CHICAGO — Where does patient behavior end and hospital performance start? It's a timeless quandary in health care, and an issue I've been pondering quite a bit lately in preparation for a series on innovative hospital strategies for treating high-utilizers, or so-called "frequent fliers."
Last week, I wrote about the South Central Foundation in Anchorage, which has made relationship-building a central component of its efforts to improve health outcomes for the chronically ill and often socially isolated patients who drive much of the nation's health care spending. Ultimately, those efforts are designed to build trust with patients whose previous experience with health care providers, and authority figures in general, has been shaky.
Yesterday, I attended the opening session of the American College of Healthcare Executives' 2012 Congress on Healthcare Leadership in Chicago, where former Surgeon General Richard Carmona, M.D., explored the role of providers in effectively communicating with patients to help them reach their long-term health goals. The health care industry, Carmona argued, is often too quick to assign blame to patients for poor outcomes and readmissions, instead of looking in the mirror.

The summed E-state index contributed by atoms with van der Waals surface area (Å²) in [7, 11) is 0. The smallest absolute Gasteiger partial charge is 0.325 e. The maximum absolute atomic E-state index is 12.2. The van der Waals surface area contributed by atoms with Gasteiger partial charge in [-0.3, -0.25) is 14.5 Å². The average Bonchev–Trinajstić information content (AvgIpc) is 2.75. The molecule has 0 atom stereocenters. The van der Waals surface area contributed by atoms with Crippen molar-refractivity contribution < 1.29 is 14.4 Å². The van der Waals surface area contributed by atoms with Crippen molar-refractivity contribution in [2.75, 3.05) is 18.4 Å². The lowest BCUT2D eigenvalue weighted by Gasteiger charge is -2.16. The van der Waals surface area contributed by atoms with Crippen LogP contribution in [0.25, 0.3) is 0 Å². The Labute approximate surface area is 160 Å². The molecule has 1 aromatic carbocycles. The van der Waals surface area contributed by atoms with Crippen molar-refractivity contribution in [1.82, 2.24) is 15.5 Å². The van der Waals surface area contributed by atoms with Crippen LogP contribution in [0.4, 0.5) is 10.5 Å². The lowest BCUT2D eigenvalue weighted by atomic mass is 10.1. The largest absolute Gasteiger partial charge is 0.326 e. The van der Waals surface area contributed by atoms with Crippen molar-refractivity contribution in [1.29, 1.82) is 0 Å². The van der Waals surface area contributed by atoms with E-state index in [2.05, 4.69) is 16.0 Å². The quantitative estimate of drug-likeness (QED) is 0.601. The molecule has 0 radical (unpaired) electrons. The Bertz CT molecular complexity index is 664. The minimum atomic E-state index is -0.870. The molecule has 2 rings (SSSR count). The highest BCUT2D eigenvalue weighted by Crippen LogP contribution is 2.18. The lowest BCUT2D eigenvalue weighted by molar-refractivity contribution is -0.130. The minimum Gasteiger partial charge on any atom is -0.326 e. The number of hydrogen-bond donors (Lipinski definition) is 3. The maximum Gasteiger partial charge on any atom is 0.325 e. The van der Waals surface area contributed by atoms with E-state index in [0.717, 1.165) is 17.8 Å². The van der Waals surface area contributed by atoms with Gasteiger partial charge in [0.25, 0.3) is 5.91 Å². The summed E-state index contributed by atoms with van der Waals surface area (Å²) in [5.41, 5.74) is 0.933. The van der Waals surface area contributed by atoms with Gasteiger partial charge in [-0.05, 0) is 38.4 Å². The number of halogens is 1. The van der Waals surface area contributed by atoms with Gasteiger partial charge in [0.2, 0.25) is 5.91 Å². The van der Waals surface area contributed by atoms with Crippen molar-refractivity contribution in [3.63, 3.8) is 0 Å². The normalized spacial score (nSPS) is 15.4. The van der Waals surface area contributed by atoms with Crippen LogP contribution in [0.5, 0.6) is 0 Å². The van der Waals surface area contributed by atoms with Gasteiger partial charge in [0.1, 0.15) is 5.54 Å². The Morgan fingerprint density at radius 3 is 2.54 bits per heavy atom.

"How many times have you said, 'If only those patients would be more compliant?'" Carmona asked the gathered crowd of health care administrators. "The fact of the matter is, the literature says it's about failing to communicate appropriately."
When Carmona was growing up in New York City, he often took his non-English-speaking grandmother to the doctor. He noted that while he served as an interpreter during those visits, his grandmother wasn't always forthcoming about her medical problems, partly because she didn't feel comfortable discussing sensitive subjects in front of her grandson.
Similar situations play out every day in doctor offices and emergency departments, Carmona added, arguing that providers must learn to effectively transcend cultural barriers if they want to succeed in an increasingly diverse marketplace. The stakes are high: Carmona argued that the ability of hospitals to develop and sustain cultural competencies that resonate with their patient base will prove critical in overall efforts to bend the cost curve.
"We have to translate complex science into sustainable behavioral change," Carmona said. "It's not only to address racial and ethnic disparities, but really to do everyday health care."
How can hospitals work better with patients to improve their health? Email your stories to firstname.lastname@example.org.